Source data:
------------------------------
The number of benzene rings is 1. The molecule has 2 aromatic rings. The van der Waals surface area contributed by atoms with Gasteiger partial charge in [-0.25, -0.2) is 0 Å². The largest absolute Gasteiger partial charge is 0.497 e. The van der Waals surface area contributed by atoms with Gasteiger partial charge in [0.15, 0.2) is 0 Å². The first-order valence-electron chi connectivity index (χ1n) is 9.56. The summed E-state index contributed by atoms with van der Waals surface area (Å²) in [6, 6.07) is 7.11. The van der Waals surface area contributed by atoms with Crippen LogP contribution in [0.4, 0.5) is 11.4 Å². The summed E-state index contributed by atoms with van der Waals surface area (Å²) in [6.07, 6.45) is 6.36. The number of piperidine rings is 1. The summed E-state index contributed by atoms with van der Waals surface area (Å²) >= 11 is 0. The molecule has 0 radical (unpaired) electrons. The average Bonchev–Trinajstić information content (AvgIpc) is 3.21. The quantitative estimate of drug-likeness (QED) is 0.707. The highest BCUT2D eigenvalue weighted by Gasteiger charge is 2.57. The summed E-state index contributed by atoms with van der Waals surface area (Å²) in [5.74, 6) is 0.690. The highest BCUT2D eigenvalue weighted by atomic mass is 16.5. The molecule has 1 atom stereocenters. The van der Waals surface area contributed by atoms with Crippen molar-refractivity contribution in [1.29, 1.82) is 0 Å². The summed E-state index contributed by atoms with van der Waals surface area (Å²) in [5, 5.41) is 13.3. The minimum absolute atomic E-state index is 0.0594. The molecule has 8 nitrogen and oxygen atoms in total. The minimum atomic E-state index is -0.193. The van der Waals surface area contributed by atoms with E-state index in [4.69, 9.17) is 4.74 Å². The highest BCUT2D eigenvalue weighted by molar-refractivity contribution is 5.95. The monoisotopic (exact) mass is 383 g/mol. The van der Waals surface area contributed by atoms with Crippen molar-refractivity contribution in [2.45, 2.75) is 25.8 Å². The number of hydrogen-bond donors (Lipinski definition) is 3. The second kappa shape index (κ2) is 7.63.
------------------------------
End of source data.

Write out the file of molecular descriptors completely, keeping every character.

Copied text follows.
The number of benzene rings is 1. The molecule has 2 aromatic rings. The van der Waals surface area contributed by atoms with Gasteiger partial charge in [-0.25, -0.2) is 0 Å². The largest absolute Gasteiger partial charge is 0.497 e. The van der Waals surface area contributed by atoms with Gasteiger partial charge in [0.15, 0.2) is 0 Å². The first-order valence-electron chi connectivity index (χ1n) is 9.56. The summed E-state index contributed by atoms with van der Waals surface area (Å²) in [6, 6.07) is 7.11. The van der Waals surface area contributed by atoms with Crippen LogP contribution in [0.4, 0.5) is 11.4 Å². The summed E-state index contributed by atoms with van der Waals surface area (Å²) in [6.07, 6.45) is 6.36. The number of piperidine rings is 1. The summed E-state index contributed by atoms with van der Waals surface area (Å²) >= 11 is 0. The molecule has 0 radical (unpaired) electrons. The average Bonchev–Trinajstić information content (AvgIpc) is 3.21. The quantitative estimate of drug-likeness (QED) is 0.707. The highest BCUT2D eigenvalue weighted by Gasteiger charge is 2.57. The summed E-state index contributed by atoms with van der Waals surface area (Å²) in [5.74, 6) is 0.690. The highest BCUT2D eigenvalue weighted by atomic mass is 16.5. The molecule has 1 atom stereocenters. The van der Waals surface area contributed by atoms with Crippen molar-refractivity contribution in [1.29, 1.82) is 0 Å². The summed E-state index contributed by atoms with van der Waals surface area (Å²) in [5, 5.41) is 13.3. The minimum absolute atomic E-state index is 0.0594. The molecule has 8 nitrogen and oxygen atoms in total. The minimum atomic E-state index is -0.193. The van der Waals surface area contributed by atoms with E-state index in [4.69, 9.17) is 4.74 Å². The highest BCUT2D eigenvalue weighted by molar-refractivity contribution is 5.95. The monoisotopic (exact) mass is 383 g/mol. The van der Waals surface area contributed by atoms with Crippen molar-refractivity contribution in [2.45, 2.75) is 25.8 Å². The number of hydrogen-bond donors (Lipinski definition) is 3. The second kappa shape index (κ2) is 7.63.